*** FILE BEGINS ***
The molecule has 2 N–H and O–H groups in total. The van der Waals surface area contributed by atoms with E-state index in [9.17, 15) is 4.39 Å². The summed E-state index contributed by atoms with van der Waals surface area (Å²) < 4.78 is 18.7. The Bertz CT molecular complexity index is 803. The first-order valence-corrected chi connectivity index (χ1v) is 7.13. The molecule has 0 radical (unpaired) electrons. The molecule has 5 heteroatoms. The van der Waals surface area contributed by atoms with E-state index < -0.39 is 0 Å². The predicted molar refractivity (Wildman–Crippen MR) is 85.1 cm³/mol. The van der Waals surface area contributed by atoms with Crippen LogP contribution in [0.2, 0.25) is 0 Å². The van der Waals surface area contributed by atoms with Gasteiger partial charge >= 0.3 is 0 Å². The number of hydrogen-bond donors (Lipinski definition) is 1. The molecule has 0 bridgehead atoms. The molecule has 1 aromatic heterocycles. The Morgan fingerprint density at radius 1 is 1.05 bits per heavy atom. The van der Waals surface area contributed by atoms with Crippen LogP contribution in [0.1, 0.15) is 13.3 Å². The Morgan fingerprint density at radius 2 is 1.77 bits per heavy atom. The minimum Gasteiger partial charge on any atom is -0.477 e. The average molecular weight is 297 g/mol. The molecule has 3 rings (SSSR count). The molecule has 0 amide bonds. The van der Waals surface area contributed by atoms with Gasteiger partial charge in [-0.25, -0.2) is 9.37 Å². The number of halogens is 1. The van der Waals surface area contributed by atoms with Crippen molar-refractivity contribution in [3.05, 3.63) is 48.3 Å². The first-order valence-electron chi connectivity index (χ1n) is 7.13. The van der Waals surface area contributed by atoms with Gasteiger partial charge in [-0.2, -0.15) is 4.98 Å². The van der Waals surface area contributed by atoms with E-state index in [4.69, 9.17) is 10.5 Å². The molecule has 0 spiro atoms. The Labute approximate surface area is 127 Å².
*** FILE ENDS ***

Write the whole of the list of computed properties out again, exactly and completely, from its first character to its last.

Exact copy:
The molecule has 2 N–H and O–H groups in total. The van der Waals surface area contributed by atoms with E-state index in [9.17, 15) is 4.39 Å². The summed E-state index contributed by atoms with van der Waals surface area (Å²) < 4.78 is 18.7. The Bertz CT molecular complexity index is 803. The first-order valence-corrected chi connectivity index (χ1v) is 7.13. The molecule has 0 radical (unpaired) electrons. The molecule has 5 heteroatoms. The van der Waals surface area contributed by atoms with E-state index < -0.39 is 0 Å². The predicted molar refractivity (Wildman–Crippen MR) is 85.1 cm³/mol. The van der Waals surface area contributed by atoms with Crippen LogP contribution in [0.2, 0.25) is 0 Å². The van der Waals surface area contributed by atoms with Gasteiger partial charge >= 0.3 is 0 Å². The number of hydrogen-bond donors (Lipinski definition) is 1. The molecule has 0 bridgehead atoms. The molecule has 1 aromatic heterocycles. The Morgan fingerprint density at radius 1 is 1.05 bits per heavy atom. The van der Waals surface area contributed by atoms with Crippen LogP contribution in [0.1, 0.15) is 13.3 Å². The Morgan fingerprint density at radius 2 is 1.77 bits per heavy atom. The minimum Gasteiger partial charge on any atom is -0.477 e. The average molecular weight is 297 g/mol. The molecule has 3 rings (SSSR count). The molecule has 0 amide bonds. The van der Waals surface area contributed by atoms with Gasteiger partial charge in [-0.25, -0.2) is 9.37 Å². The number of halogens is 1. The van der Waals surface area contributed by atoms with Crippen molar-refractivity contribution in [3.05, 3.63) is 48.3 Å². The first-order valence-electron chi connectivity index (χ1n) is 7.13. The van der Waals surface area contributed by atoms with Gasteiger partial charge in [-0.2, -0.15) is 4.98 Å². The van der Waals surface area contributed by atoms with E-state index in [4.69, 9.17) is 10.5 Å². The molecule has 0 spiro atoms. The Labute approximate surface area is 127 Å².